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Is the Sun Belt Behind the Slow Recovery?

The venerable columnist Steven Pearlstein has a great piece in today’s Washington Post concerning overall job creation and the role of creative destruction. I won’t summarize it in its entirety--the whole thing is worth a read and it dovetails nicely with our recent thoughts around jobs and innovation---but there’s one specific point that really pleased me.

In addition to citations from noted economist John Haltiwanger, including the “chainification” of American businesss, Pearlstein introduces his own rationale for slower job creation during the nascent economic recovery: geography. Pearlstein suggests that the end of the decades-long Sun Belt migration is hampering entrepreneurial spirit in the South--while the migration already hurt entrepreneurism in the Northeast.

Pearlstein is certainly right about the changing migration patterns. My colleague Bill Frey tracks these patterns regularly and has highlighted slowing migration patterns across the country. And some of his previous work verified the population renaissance occurring in places like Washington, DC.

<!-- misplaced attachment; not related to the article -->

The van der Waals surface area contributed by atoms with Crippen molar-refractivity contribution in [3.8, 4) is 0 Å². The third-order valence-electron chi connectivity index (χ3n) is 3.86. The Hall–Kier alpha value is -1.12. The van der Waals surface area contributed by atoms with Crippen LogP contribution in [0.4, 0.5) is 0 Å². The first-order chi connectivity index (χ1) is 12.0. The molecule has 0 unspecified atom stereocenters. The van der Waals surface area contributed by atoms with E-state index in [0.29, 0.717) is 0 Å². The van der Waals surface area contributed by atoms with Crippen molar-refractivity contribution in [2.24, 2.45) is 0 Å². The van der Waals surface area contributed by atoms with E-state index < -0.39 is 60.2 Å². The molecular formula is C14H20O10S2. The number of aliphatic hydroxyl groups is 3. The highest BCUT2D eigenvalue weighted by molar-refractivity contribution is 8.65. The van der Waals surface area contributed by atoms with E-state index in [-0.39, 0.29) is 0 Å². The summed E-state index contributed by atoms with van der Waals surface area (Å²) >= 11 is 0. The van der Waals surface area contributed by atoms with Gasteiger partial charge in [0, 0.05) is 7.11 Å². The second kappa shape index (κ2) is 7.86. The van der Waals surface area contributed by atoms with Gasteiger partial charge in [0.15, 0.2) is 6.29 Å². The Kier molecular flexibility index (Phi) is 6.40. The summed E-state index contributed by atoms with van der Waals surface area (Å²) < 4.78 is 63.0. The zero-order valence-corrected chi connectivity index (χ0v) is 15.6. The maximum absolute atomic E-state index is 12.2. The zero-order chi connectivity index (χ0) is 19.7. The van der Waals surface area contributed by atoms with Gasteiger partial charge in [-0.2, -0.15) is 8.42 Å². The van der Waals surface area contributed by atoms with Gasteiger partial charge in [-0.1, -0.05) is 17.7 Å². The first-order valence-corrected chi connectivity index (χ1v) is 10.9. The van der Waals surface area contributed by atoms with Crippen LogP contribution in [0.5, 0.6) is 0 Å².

This changing migration unleashed Pearlstein’s key point that the Sun Belt-related entrepreneurism was one based on growth in and of itself. “Growth-induced growth” couldn’t be sustained through the Great Recession, and it certainly won’t be sustained in places with falling in-migration.  Also, it’s unsustainable everywhere in the long run.

When major media discussions interweave economic theory and geography, they help everyone gain a crucial understanding of our economic state of play. And when it includes calling out the growth-induced growth phenomenon--I can’t help but stand and applaud. America needs more jobs, but it’s going to require a new growth model to get there.